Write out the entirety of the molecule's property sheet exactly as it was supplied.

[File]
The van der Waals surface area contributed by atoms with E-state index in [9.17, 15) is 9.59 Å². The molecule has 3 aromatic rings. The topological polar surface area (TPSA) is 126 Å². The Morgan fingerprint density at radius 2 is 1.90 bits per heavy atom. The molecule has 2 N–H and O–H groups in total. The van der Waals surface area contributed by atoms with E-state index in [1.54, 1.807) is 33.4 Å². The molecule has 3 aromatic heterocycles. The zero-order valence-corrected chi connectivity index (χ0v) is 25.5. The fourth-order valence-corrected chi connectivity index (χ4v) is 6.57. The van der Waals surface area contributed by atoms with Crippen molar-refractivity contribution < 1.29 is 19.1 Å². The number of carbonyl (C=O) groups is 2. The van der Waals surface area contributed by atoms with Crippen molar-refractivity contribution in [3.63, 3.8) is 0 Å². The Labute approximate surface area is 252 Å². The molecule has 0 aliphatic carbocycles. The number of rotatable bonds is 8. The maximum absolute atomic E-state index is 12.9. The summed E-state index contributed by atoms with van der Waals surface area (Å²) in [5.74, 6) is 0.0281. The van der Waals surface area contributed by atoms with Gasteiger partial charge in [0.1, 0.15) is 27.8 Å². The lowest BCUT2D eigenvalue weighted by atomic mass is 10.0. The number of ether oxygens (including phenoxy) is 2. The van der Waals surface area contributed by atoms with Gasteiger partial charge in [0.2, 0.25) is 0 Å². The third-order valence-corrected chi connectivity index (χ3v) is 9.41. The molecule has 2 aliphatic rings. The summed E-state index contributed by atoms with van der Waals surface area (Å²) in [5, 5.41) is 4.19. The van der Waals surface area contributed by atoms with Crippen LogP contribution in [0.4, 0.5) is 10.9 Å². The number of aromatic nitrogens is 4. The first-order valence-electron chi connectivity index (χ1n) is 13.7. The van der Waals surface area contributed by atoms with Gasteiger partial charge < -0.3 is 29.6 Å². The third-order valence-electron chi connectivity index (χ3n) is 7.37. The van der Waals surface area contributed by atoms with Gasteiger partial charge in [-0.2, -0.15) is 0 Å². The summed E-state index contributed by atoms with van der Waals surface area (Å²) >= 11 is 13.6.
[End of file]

The van der Waals surface area contributed by atoms with E-state index in [9.17, 15) is 9.59 Å². The molecule has 3 aromatic rings. The topological polar surface area (TPSA) is 126 Å². The Morgan fingerprint density at radius 2 is 1.90 bits per heavy atom. The molecule has 2 N–H and O–H groups in total. The van der Waals surface area contributed by atoms with E-state index in [1.54, 1.807) is 33.4 Å². The molecule has 3 aromatic heterocycles. The zero-order valence-corrected chi connectivity index (χ0v) is 25.5. The fourth-order valence-corrected chi connectivity index (χ4v) is 6.57. The van der Waals surface area contributed by atoms with Crippen molar-refractivity contribution < 1.29 is 19.1 Å². The number of carbonyl (C=O) groups is 2. The van der Waals surface area contributed by atoms with Crippen molar-refractivity contribution in [3.63, 3.8) is 0 Å². The Labute approximate surface area is 252 Å². The molecule has 0 aliphatic carbocycles. The number of rotatable bonds is 8. The maximum absolute atomic E-state index is 12.9. The summed E-state index contributed by atoms with van der Waals surface area (Å²) in [5.74, 6) is 0.0281. The van der Waals surface area contributed by atoms with Gasteiger partial charge in [0.1, 0.15) is 27.8 Å². The lowest BCUT2D eigenvalue weighted by atomic mass is 10.0. The number of ether oxygens (including phenoxy) is 2. The van der Waals surface area contributed by atoms with Gasteiger partial charge in [0.2, 0.25) is 0 Å². The third-order valence-corrected chi connectivity index (χ3v) is 9.41. The molecule has 2 aliphatic rings. The summed E-state index contributed by atoms with van der Waals surface area (Å²) in [5, 5.41) is 4.19. The van der Waals surface area contributed by atoms with Crippen LogP contribution in [0.4, 0.5) is 10.9 Å². The number of aromatic nitrogens is 4. The first-order valence-electron chi connectivity index (χ1n) is 13.7. The van der Waals surface area contributed by atoms with Gasteiger partial charge < -0.3 is 29.6 Å². The third-order valence-electron chi connectivity index (χ3n) is 7.37. The van der Waals surface area contributed by atoms with Gasteiger partial charge in [-0.2, -0.15) is 0 Å². The summed E-state index contributed by atoms with van der Waals surface area (Å²) >= 11 is 13.6.